James Carney

1914-1989 [James Patrick]; b. Portlaoise; ed. CBS Synge St. UCD, Bonn; Prof. Irish in Dublin Inst. for Advanced Studies (DIAS). DIW OCIL

ed., Topographical Poems by Sean Mór Ó Dubhagain and Giolla-na-Naomh Ó hUuidrain (DIAS 1943), 159pp.; ed., Poems on the Butlers of Ormond, Cahir and Dunboyne, AD 1400-1650 (DIAS 1945), 145pp.; ed., Poems on the O’Reillys (1970); ed., and trans., A Genealogical History of the O’Reillys, from Irish of Eoghan Ó Raghallaigh (1950), 315pp.; ed., Medieval Irish Lyrics (Dolmen 1967; rep. 1985); Studies in Irish Literature and History (DIAS 1955, rev. edn. 1979) [var. 1956 DIW]; The Problem of St. Patrick (1961, 1973). [Cathach 1996-97.] Also, the Irish Bardic Poet (Dolmen ?1967)

[Donncadha] Ó Corráin, Breatnach, and McCone eds., Sages, Saints and Storytellers, Celtic Studies in Honour of Professor James Carney (Maynooth: An Sagart 1989), 490pp.; Fergus Kelly and Michelle O Riordan, eds., Celtica vol. XXIII: Essays in Honour of James Patrick Carney ([Dublin]: School of Celtic Studies, Dublin Institute for Advanced Studies 1999), 435pp.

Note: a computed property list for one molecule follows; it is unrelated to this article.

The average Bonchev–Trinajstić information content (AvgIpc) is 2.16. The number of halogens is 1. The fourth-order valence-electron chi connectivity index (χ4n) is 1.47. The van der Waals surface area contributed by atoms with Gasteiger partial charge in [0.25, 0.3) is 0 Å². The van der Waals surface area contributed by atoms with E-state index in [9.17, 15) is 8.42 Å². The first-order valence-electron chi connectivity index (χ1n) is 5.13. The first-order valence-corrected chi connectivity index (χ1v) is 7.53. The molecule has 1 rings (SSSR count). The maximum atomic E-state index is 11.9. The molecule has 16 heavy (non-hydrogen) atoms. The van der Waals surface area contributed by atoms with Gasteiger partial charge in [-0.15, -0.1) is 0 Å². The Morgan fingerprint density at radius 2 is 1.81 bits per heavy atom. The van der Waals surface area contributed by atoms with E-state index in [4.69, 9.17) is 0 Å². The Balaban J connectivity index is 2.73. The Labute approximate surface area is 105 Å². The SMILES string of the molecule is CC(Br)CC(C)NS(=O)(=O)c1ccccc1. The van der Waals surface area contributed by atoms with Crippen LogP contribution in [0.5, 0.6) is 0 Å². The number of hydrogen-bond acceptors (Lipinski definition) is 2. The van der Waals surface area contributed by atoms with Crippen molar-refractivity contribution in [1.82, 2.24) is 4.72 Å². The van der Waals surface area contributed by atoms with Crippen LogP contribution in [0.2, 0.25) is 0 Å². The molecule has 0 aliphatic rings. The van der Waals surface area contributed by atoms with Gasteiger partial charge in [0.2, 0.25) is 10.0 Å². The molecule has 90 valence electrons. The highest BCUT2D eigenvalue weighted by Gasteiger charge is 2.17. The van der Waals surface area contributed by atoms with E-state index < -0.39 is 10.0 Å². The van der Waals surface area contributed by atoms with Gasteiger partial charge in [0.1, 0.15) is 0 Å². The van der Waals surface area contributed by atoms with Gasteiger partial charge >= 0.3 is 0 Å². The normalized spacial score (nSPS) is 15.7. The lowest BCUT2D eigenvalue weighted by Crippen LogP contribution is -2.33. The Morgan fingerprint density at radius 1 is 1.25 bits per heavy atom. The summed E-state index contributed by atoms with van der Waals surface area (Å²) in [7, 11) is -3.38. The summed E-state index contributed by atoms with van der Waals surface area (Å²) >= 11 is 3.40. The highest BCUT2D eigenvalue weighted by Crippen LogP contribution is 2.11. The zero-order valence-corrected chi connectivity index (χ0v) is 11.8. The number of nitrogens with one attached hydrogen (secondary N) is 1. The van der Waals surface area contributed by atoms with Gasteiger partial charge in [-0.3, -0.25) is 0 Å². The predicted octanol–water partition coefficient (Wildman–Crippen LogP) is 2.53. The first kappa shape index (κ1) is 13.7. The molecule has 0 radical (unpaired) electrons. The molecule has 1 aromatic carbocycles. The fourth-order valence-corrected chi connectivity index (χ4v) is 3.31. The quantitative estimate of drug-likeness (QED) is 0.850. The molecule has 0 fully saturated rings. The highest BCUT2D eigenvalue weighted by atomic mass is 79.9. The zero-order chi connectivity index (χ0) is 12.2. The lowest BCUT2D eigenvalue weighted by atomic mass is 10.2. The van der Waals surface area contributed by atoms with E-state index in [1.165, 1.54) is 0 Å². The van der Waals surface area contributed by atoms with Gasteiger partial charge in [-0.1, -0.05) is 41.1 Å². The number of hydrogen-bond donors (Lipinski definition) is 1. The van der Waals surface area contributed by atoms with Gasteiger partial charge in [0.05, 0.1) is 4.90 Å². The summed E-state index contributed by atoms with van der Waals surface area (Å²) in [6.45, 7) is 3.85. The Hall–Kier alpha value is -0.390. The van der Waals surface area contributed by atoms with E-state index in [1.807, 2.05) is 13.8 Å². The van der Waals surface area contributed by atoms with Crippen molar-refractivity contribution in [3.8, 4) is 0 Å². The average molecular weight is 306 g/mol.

Comment on his edition of the Book of the O’Reillys and his Studies in Irish Literature, in Gerry Smyth, Decolonisation and Criticism: The Construction of Irish Literature (London: Pluto Press 1998): ‘By holding out the promise of a true Irish tradition, professional scholarly discourse in Ireland in the 1950s left itself open to annexation by the conservative and reationary elements in the country who had already hijacked the revolution and now needed weapons to ward off the various challenges to their version of national history. With their professional aloofness and apparent conclusiveness, texts like Carney’s were ideal weapons in such hegemonic encounters as they revealed the tradition of Irish literature (and the political structures which it emplied) to be a fait accompli. (p.165); see also Smyth’s discussion of The Poem Book of the O’Reillys (p.127).

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